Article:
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Catherine M. Weir


“The history of photography can be said to begin with an interpretation of the stars”.

-       Eduardo Cadava

There is perhaps no more appropriate a metaphor for photography than that of the stars, the moment suspended in the photograph enters into the here and now like the light of a star long dead.

Once we relied on the light of the stars to find our way in the world: across featureless oceans, empty plains and along the road to home.  Today, we still look to the sky for help finding our way, only not to the stars but to the global positioning system: to the artificial satellites that encircle the Earth.

Alone, a GPS tag does nothing more than refer to a point somewhere on the surface of the Earth, it is simply a combination of two floating-point numbers.  Taken with a photograph, however, it becomes a certificate of presence, depending on how you look at it, either the fading light of a star or a footprint in the landscape.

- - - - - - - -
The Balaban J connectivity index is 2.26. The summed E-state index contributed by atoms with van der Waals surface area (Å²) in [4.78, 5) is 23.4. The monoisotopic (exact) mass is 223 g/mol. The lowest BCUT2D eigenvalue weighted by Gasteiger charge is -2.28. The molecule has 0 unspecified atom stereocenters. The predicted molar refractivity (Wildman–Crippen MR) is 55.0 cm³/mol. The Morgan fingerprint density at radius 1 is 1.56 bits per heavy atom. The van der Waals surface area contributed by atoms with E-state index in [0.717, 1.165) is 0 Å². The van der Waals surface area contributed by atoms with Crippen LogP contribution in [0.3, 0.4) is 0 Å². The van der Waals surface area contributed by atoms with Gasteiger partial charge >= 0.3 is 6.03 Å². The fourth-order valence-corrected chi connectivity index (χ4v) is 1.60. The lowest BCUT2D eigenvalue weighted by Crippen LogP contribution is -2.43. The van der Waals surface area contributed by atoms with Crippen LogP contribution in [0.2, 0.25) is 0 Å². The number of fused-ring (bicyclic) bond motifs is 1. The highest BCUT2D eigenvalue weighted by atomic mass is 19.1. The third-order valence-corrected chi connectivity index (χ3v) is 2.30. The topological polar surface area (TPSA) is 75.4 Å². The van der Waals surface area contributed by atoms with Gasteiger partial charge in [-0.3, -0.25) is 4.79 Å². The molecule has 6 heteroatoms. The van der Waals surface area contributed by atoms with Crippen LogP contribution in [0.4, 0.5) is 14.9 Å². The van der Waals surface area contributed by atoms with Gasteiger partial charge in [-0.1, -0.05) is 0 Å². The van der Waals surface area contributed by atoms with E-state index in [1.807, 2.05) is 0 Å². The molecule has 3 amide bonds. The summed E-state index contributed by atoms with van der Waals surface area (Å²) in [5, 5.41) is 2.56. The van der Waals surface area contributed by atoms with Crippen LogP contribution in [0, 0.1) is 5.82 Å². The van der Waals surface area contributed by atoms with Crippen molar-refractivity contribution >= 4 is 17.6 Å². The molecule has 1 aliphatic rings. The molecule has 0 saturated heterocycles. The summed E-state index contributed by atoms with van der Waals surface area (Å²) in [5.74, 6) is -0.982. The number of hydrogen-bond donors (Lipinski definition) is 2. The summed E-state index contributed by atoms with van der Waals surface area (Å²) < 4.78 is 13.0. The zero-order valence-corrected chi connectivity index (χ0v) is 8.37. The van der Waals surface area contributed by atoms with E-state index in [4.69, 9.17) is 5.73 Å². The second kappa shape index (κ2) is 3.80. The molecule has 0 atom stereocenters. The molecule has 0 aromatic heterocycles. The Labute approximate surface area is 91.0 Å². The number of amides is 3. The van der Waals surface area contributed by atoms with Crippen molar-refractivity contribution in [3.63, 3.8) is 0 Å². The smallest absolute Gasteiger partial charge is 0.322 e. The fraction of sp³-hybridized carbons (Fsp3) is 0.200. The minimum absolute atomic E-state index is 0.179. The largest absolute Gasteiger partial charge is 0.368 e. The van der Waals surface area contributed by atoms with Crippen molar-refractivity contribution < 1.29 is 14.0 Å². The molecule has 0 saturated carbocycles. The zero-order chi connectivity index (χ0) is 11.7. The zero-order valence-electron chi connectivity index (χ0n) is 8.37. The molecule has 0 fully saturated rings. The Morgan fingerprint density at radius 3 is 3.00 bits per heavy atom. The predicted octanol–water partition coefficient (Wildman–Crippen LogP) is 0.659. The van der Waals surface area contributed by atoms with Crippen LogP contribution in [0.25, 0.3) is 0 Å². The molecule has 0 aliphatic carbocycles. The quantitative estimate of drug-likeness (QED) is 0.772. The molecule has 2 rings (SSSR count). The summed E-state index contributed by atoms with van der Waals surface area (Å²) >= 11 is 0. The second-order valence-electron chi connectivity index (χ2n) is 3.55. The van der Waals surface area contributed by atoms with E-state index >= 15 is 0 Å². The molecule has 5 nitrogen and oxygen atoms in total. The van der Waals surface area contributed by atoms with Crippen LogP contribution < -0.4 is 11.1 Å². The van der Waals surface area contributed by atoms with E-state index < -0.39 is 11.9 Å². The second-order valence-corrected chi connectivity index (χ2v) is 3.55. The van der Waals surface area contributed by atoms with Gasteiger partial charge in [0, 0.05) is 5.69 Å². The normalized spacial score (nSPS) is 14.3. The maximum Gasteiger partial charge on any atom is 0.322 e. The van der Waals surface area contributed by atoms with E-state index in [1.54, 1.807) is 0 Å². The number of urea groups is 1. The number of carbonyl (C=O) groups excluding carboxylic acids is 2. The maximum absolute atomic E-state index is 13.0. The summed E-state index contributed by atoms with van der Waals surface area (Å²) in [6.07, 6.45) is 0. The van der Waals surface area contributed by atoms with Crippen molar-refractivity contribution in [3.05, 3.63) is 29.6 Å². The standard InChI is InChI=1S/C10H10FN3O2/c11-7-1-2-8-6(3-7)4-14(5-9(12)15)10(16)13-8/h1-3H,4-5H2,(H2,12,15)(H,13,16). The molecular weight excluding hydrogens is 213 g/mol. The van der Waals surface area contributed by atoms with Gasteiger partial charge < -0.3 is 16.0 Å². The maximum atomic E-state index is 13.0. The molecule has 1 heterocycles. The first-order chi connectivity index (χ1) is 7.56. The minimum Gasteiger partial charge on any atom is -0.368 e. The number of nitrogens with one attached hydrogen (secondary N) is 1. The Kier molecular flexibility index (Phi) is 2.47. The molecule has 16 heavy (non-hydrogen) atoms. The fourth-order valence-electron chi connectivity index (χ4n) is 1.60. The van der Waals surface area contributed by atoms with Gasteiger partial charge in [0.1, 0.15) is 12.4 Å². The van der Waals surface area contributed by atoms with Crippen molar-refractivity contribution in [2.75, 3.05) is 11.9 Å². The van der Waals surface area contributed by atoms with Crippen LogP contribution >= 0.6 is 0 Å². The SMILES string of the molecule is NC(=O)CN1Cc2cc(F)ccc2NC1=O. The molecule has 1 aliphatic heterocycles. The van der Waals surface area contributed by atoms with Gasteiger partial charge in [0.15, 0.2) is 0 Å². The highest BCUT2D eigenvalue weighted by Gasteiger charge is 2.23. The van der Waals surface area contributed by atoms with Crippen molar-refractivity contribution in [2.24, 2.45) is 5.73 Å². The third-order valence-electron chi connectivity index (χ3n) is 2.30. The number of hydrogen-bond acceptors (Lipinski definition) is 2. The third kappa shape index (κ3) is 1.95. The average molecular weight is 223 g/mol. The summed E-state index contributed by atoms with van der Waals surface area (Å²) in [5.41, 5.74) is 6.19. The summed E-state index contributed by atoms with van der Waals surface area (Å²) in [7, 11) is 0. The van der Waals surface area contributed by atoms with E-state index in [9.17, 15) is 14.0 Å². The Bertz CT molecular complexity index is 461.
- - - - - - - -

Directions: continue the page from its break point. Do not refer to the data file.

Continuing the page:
These photographs result from my explorations of some of the most photographed sites in London: attempts to find my own vantage point and orientate myself in a new city. They are displayed here in the gallery as constellations, the story they tell is that of my walk and what was found along the way.